OCD behavior in dogs
Obsessive compulsive disorder is considered an anxiety disorder in people which can be triggered by traumatic events. There can be a genetic component to OCD. This video was taken while I was volunteering at Camp Katrina in 2005 after the hurricanes. This dog had been rescued from the New Orleans area and sent to the Every Dog Needs A Home Sanctuary in Gamaliel AR, via Camp K. At the time it was believed that Tammy and William Hanson, operators of the Gamaliel property, were running a legit sheltering operation. When HSUS was finally allowed onto the property they found 477 dogs, my fearful dog Sunny was among them. Approximately 200 of the dogs on the site arrived at EDNAH after the storms.
When ‘real’ rescue groups, including Camp Katrina, realized that the Hansons were hoarders they took their dogs back. Sunny was likely born at the site but a volunteer managed to get Tammy Hanson to agree to relinquish him along with the hurricane rescues that had been transported to her property. The dog in this video spent 5 weeks confined outdoors in a travel crate or cage. He had not displayed any compulsive behaviors prior to being transported to EDNAH. The behavior he is displaying in this video went on all day, the dog only stopping when exhausted. Months later when I asked about this dog I was told that he was put on medications to help stop the OCD. I don’t know where he is today.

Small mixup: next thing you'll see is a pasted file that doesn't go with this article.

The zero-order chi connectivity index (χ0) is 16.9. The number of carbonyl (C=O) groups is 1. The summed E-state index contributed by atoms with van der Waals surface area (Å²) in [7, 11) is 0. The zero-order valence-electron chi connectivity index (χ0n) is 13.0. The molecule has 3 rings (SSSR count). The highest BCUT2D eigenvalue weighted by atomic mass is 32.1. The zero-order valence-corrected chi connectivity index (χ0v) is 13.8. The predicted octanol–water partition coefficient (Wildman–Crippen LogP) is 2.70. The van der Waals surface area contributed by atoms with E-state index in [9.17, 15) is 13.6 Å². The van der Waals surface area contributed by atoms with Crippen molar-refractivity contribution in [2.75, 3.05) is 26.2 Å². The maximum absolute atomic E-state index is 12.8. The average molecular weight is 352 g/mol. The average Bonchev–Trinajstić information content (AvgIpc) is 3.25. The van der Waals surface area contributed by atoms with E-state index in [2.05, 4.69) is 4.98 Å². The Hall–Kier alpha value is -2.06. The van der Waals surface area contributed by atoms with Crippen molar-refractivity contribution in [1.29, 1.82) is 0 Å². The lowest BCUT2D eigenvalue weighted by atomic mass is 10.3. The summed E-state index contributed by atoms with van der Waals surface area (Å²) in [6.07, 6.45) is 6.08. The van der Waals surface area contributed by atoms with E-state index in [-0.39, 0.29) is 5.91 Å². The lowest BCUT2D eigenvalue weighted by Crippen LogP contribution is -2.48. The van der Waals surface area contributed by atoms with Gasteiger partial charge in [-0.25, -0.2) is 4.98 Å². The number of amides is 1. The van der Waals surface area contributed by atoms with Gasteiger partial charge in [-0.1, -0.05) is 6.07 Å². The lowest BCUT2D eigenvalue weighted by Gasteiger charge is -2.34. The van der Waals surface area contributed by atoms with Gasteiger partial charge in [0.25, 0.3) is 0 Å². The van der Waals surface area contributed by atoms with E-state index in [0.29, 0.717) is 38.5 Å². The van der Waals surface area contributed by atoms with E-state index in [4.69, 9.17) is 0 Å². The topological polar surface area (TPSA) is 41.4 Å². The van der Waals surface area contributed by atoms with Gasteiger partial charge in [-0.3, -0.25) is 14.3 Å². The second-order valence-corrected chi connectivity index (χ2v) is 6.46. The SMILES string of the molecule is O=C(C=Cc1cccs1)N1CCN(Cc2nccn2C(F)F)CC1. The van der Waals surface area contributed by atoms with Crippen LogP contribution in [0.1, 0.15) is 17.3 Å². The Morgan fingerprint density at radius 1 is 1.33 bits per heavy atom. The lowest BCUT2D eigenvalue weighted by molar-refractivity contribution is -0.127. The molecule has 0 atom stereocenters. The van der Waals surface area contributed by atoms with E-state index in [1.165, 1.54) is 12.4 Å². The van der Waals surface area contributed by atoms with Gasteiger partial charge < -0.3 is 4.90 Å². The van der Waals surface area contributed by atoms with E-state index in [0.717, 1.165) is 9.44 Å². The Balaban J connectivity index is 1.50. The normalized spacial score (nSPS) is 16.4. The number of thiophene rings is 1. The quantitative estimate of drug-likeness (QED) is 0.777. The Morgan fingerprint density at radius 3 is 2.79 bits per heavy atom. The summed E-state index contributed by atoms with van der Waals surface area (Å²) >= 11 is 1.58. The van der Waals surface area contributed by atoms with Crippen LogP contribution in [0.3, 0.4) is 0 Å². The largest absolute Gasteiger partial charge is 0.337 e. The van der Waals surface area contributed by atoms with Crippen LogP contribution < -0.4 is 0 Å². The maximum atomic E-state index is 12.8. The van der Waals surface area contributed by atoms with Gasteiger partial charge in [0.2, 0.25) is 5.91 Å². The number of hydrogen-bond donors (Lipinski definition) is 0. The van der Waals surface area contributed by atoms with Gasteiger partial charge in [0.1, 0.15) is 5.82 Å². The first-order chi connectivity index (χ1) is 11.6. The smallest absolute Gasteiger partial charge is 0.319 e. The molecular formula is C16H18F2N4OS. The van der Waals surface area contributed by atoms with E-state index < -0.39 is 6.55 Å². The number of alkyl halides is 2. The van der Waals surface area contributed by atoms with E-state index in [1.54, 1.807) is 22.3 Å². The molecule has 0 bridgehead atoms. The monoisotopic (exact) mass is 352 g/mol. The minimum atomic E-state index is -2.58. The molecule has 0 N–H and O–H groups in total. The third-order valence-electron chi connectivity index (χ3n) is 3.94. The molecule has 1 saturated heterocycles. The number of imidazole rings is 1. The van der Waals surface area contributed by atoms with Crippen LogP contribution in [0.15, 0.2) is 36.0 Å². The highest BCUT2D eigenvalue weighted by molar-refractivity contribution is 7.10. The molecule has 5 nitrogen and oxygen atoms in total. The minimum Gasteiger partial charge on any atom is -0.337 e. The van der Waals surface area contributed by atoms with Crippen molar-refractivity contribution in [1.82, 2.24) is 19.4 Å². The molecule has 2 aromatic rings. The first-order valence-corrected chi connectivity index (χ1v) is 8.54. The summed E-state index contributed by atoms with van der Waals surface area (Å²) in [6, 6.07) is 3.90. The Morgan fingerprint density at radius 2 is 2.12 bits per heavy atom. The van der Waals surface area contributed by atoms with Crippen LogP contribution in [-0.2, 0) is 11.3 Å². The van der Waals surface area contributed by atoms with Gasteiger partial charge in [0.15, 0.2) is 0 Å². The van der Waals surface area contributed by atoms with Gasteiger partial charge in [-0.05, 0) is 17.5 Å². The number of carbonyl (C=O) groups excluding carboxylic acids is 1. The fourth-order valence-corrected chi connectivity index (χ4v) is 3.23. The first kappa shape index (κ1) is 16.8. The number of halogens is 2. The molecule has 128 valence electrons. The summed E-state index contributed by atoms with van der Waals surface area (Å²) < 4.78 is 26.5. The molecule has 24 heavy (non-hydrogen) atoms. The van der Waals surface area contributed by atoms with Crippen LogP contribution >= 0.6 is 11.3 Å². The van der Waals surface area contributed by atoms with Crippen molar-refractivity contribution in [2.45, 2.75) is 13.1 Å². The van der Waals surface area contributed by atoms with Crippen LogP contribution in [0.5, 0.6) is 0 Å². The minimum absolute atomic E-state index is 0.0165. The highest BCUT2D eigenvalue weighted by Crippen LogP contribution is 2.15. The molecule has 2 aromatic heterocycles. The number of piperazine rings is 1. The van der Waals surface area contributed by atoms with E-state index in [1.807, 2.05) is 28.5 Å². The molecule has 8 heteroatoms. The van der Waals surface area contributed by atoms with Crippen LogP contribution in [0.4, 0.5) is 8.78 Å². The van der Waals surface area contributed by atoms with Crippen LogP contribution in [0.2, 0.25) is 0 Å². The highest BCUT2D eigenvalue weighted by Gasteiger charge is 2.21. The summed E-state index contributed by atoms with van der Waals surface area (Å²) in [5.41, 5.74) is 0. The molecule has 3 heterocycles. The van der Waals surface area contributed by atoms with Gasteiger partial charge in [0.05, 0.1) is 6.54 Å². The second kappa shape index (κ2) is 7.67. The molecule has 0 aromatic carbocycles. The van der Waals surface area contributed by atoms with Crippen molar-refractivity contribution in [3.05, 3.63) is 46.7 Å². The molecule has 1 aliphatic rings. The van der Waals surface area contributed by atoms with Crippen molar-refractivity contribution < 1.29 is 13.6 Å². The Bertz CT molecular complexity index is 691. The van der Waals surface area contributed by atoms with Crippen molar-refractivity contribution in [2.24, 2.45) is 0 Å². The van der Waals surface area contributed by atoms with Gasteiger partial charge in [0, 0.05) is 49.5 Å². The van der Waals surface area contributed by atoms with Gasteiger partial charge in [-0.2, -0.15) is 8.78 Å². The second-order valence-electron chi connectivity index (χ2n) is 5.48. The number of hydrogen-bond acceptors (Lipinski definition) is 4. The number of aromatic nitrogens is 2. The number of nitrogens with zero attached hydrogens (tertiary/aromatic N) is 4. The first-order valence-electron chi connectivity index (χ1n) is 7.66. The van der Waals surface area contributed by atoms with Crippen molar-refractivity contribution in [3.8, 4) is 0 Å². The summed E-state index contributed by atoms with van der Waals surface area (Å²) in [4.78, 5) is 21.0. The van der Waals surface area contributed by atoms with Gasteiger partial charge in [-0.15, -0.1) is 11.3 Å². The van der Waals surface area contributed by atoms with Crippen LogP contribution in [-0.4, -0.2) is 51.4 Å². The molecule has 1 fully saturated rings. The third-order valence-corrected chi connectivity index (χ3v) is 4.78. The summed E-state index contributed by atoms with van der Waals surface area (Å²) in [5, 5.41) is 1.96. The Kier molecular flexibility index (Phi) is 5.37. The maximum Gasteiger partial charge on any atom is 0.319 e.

Stress, anxiety and fear affect dogs. It should be our goal as caretakers of these compromised dogs to provide them with an environment in which they feel safe and physically comfortable. We should do what we can to lower their stress and anxiety levels. The use of behavioral medications to achieve this goal should be among the first, not the last, options we consider. Many of the dogs coming out of puppy mills and hoarding situations are experiencing levels of fear we have never experienced ourselves, luckily for us. Don’t wait until a dog scares someone, bites them, or develops damaging and difficult to change inappropriate behaviors. Help them. Now.